Tutminx by Very PuzzleProfessor PyraminxOn Monday I received two puzzles in the mail.  One was the Tutminx by Very Puzzle and the other was the Professor Pyraminx by Mefferts.  The Tutminx is kinda crazy.  It comes blank and requires stickering which is kind of fun.  The actually puzzle itself is a bit annoying as you have to keep track of your turns as its easy to jumble the puzzle.  If you jumble the puzzle up too bad the puzzle will cease up and certain face will not move.

The Professor Pyraminx was by far, way more fun to play with.  After playing with it for a few minutes in the Post Office parking lot, I came up with a fairly decent method for solving the puzzle.  It may not be the best or most efficient method, but it gets the job done.  Here is how I solve the Professor Pyraminx:

Mefferts Professor Pyraminx Solution

You can really do this step whenever you feel like it, but I generally like to do this first.  Just simply rotate the caps to align with the adjacent color.  You do not need to worry about the global orientation of the corners at this point.

Jake Rueth shows how to solve the PyraminxThis step is pretty straight forward.  Simply match the center triangles.  You can use a similar style as solving the 4×4 centers.

Jacob Rueth solves the Prof PyraminxThis is where it starts to get a little tricky.  You need to pair the 5 edge pieces together without destroying the center pieces.  This can be easily done by using a similar style for pairing edges like the Rubik’s 4×4 or 5×5 cubes.  I, personally, like to make pairs of two outer adjacent pieces, then sandwich the center edges later.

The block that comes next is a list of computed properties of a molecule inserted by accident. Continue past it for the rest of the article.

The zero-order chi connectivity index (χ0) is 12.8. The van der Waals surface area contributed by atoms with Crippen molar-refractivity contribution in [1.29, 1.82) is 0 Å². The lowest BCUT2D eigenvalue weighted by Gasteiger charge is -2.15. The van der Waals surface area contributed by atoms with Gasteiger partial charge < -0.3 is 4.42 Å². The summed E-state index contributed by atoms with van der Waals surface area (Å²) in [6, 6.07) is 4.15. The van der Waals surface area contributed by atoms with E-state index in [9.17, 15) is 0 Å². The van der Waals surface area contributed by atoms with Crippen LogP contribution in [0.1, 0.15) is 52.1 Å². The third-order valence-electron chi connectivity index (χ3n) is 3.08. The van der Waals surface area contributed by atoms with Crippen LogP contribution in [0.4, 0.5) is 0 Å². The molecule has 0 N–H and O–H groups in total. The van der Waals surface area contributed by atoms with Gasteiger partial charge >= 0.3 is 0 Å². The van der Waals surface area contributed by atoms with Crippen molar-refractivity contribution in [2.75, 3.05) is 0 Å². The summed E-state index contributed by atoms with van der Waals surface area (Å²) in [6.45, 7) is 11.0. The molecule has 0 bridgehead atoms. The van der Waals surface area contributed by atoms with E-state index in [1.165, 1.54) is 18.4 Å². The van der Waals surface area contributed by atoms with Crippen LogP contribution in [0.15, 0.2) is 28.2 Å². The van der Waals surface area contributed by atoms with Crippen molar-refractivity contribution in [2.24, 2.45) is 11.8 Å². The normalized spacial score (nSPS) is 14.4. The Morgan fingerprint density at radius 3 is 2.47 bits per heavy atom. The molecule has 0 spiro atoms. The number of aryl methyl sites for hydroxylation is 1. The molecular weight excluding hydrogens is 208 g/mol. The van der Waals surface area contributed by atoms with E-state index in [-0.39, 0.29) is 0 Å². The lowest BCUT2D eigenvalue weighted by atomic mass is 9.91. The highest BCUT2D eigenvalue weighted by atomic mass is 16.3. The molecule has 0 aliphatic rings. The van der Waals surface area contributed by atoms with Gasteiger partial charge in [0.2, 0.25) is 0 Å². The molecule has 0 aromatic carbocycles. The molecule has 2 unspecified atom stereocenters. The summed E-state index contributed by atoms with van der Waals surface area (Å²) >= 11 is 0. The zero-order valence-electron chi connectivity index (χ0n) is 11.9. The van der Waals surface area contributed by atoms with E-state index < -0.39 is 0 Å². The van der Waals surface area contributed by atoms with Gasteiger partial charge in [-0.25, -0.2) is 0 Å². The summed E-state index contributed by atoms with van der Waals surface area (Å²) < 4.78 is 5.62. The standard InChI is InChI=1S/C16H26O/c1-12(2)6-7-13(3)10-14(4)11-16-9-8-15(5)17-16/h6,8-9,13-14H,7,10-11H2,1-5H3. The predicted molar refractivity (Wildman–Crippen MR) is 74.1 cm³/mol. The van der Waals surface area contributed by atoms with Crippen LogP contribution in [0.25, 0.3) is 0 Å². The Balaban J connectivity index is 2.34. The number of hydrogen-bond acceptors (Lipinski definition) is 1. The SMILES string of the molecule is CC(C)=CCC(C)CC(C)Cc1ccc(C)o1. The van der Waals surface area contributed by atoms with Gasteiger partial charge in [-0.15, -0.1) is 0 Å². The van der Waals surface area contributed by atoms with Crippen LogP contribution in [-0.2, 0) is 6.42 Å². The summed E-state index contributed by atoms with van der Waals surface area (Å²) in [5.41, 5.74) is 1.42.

The Prof Pyraminx solves like a SkewbNow with all your pairs together, you can solve the puzzle like a skewb.  Imagine the blue sections as the corners and the red areas as the centers.  I would highly suggest learning how to solve a skewb before tackling this bigger puzzle.  There are some odd scenarios that will come up due to the different orientation of pieces.  Steps 5 and 6 deals with these special cases.

Jacob Rueth's Professor Pyraminx SolutionOccasionally an odd situation may appear where 2 edges need to be orientated correctly or “flipped”.  You’ll see this case on the regular Pyraminx as well as any skewb mod that has a specific center rotation.  Here is an algorithm that will solve this situation:

Algorithm for edges on Prof Pyraminx

Mefferts Prof Pyraminx SolutionThis is the last possible situation that you may encounter.  Sometimes 1 or 2 of your tips will need to be rotated.  This is pretty easy to fix using a “SUNE” type alg.  Here is the algorithm for those unfamiliar with the “SUNE” alg:

Jake Solves Prof PyraminxAnd that should do it.  As always feel free to post any questions you may have.  I know my solutions are fairly vague at times but it helps if you know how to solve the basic puzzles prior to tackling larger puzzles like this.  Good luck and happy puzzling!


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11 Responses to “How to Solve the Professor Pyraminx”